Thursday, October 22, 2009
On that basis, I answered many questions in substantial detail, including some notes from my personal life. When the semester was over, I asked Ms. Cheng and Ms. Wiberg for a copy. Only then did they tell me that there was no written document and hence nothing they could copy for me. In fact, they had been specifically instructed not to even include any words in their PowerPoint slides. In short, they lied to me, implicitly and explicitly, to get my cooperation.
I have discussed Ms. Cheng's and Ms. Wiberg's conduct with their professor, associate department chair, department chair, IC's human subjects research review board chair and IC's vice president for student affairs. (I had to begin by tracking down their professor; apparently IC policy was also violated when Ms. Cheng and Ms. Wiberg did not provide that information from the beginning. They also did not honor my request for same.) I do not know what, if any, sanctions have been or may be levied against them.
I have also warned the good folks back at AAGW about this problem. To be sure, assisting with research can be a good thing. It can help others understand us better, and it can help us understand better how we're perceived. I for one will continue participating. We just need to keep in mind that not everyone is honest, in this or any other field.
What do you think?
UPDATE: The student affairs VP and human subjects research review board chair have told me, through the department chair, that "As the issue has been addressed, there is no need for further communication from you to anyone at Ithaca College about this issue."
Thursday, October 15, 2009
Today's my anniversary - I got my first Internet account 18 years ago today, having just started as a graduate student at George Mason University. (Thank you, Tracy Holt, wherever you are!)
- Spam was a food. Mass emailing didn't affect most people. So when you did get email, it was probably for you personally.
- File exchange was via anonymous FTP (File Transfer Program). You would "ftp" to the other site, enter your email address for the password and upload or download whatever was appropriate.
- There are few private discussion boards. Instead there was Usenet, a spontaneous arrangement between different sites to carry various topics of posts. See the first point above for why this changed.
- There was no World Wide Web, let alone search engines. If you wanted to find out about something or someone, you would still need to ask actual humans - though you could do the asking on Usenet.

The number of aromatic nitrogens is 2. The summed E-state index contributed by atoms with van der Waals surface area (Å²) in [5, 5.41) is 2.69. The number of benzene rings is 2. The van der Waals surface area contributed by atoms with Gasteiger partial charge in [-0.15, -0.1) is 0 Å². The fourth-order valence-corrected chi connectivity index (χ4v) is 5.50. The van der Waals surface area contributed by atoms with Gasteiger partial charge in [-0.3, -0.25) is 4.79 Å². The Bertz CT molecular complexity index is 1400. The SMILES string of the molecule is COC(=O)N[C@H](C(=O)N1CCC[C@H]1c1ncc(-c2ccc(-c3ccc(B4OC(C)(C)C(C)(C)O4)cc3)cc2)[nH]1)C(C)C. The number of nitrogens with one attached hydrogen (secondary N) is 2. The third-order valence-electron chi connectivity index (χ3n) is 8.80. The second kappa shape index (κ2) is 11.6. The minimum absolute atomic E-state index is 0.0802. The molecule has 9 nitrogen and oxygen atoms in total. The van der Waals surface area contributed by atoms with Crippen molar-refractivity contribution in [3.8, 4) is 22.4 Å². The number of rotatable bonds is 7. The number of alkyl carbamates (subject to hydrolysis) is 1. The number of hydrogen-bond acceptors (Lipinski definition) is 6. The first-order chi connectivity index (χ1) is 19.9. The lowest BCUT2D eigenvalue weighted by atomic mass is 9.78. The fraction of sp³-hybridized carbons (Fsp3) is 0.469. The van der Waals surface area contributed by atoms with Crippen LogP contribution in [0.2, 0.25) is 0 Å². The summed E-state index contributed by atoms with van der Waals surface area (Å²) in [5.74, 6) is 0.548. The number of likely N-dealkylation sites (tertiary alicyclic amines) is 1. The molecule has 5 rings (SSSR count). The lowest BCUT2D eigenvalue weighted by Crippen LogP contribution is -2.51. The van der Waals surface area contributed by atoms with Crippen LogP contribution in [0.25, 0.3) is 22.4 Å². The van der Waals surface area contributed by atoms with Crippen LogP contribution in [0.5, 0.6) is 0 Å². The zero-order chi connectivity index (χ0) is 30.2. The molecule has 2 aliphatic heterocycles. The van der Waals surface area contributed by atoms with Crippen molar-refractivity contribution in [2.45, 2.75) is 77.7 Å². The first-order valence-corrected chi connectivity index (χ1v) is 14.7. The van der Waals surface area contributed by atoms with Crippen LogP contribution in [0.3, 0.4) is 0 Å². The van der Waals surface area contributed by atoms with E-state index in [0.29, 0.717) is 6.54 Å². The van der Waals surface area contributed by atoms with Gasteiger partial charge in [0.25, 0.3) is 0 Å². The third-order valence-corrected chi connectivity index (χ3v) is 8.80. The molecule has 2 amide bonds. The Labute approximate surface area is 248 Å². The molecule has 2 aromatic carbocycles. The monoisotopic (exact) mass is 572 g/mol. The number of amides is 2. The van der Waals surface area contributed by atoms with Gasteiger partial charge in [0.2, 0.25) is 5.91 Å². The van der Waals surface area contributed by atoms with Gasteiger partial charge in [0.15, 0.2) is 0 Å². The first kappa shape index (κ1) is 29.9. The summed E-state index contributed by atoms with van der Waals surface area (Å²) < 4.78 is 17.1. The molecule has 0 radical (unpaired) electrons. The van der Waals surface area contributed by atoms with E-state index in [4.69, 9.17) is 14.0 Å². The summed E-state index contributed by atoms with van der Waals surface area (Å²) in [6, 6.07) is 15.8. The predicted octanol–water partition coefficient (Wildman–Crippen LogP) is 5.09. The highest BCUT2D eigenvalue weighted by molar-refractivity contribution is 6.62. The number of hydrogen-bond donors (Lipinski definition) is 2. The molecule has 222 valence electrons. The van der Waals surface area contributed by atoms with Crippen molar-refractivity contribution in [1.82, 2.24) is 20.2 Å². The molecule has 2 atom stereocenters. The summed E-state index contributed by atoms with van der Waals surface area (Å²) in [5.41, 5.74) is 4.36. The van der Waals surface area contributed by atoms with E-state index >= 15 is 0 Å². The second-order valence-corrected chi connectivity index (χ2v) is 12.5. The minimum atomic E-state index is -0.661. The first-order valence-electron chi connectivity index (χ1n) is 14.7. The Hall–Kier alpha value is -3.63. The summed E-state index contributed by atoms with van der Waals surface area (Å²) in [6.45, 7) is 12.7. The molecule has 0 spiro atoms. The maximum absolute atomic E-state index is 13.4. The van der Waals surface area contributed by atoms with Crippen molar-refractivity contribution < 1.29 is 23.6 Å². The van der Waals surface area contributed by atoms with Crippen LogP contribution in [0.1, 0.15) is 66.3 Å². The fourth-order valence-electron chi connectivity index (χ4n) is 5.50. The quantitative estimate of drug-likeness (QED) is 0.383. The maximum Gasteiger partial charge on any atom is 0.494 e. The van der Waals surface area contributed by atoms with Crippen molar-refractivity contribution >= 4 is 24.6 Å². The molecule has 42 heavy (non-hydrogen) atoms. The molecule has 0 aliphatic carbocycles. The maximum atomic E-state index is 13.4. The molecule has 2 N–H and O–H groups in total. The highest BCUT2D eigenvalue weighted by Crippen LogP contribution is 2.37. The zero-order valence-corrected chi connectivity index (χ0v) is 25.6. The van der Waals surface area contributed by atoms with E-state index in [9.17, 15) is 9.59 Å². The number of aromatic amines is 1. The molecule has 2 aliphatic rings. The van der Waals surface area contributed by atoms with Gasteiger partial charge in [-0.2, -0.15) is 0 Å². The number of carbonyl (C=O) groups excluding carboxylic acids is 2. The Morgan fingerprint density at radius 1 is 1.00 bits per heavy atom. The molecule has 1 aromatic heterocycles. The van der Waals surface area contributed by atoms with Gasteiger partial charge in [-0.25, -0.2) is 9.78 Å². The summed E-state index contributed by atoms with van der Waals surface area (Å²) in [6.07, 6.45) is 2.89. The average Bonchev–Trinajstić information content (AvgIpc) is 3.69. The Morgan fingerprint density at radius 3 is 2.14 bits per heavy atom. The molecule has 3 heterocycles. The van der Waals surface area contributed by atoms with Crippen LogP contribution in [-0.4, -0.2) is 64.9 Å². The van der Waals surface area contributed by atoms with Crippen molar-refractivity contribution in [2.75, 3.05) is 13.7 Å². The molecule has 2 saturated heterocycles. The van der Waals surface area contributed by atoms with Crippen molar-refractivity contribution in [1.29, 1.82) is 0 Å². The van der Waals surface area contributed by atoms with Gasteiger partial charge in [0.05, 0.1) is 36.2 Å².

- Also no Facebook, MySpace or similar social media. For getting to know people in general or someone in particular, see above.
- Last but certainly not least - no blogs!
Have a great Interwebbed day!
PS: If you're a net.oldtimer like me and you'd like to share reminiscences, the comments field is open (or feel free to drop me a line)!
Saturday, October 10, 2009
Last night I stopped by my local supermarket to get a whole bunch of groceries. Since moving there a couple of months ago, I've shopped there many times, and gotten to know a few of the people there - particularly a supervisor who gives great service.
So while standing in the checkout line, I happened to see him with his back to me and said "Hi Bill, good to see you again" (not his real name). He turned around and shook my hand, and asked me for my name, which of course I gave.
He said "Great to see you here all the time...by the way, is all this stuff yours?" "Yes, it is." "OK, great to see you again." "You too, Bill!"
Next thing I know, some announcement comes out that my checkout line got some award. I figured the cashier just got a prize for handling so much stuff well (this was a major shopping trip for me). Imagine my surprise when another worker (whom I also recognized) handed me a durable cloth bag full of stuff. It seems it was their way of thanking me for doing so much business there.
And it was indeed for buying lots of things, not for being "buddies" with anyone there. Would the supervisor have noted how much I bought if I hadn't recognized him and called him by name? Maybe...maybe not.
There's a few lessons here:
- Merit is necessary but not sufficient. You also need to be noticed. And getting noticed means reaching out to be people and being pleasant to be around.
- This is business friendliness - not friendship. It's not like we know each other well or would go through a lot for each other. They appreciate the fact that I spend money there (and that I recognize them and conduct myself sociably). When interpreting how people appreciate you, note the context. In particular, if you're spending money there, they don't necessarily appreciate you the same way as if you and they were personal friends. A friendly manner makes life more pleasant; you can't buy actual friendship (though people will be happy to take your money to give you a pale imitation).
- It's how you're expected to behave on the job. You need to separate people's friendly behavior toward you from how close they actually feel - particularly when you're spending money. Conversely, when people are giving you money (or giving money to others who pass some of it on to you), you need to separate how you actually feel about them from how you act towards them professionally.
What do you think?
Wednesday, October 7, 2009
If you cannot access the embedded video, try this link.
UPDATE: Yep, it's a hoax all right - as confirmed by Principal Boyd Jorgensen of Maroochydore State High School, whose voicemail system it had supposedly come from. Thanks to Sai Emrys for taking the trouble to find out for sure.
(In case you were wondering, the person who originally brought this video to my attention requested anonymity.)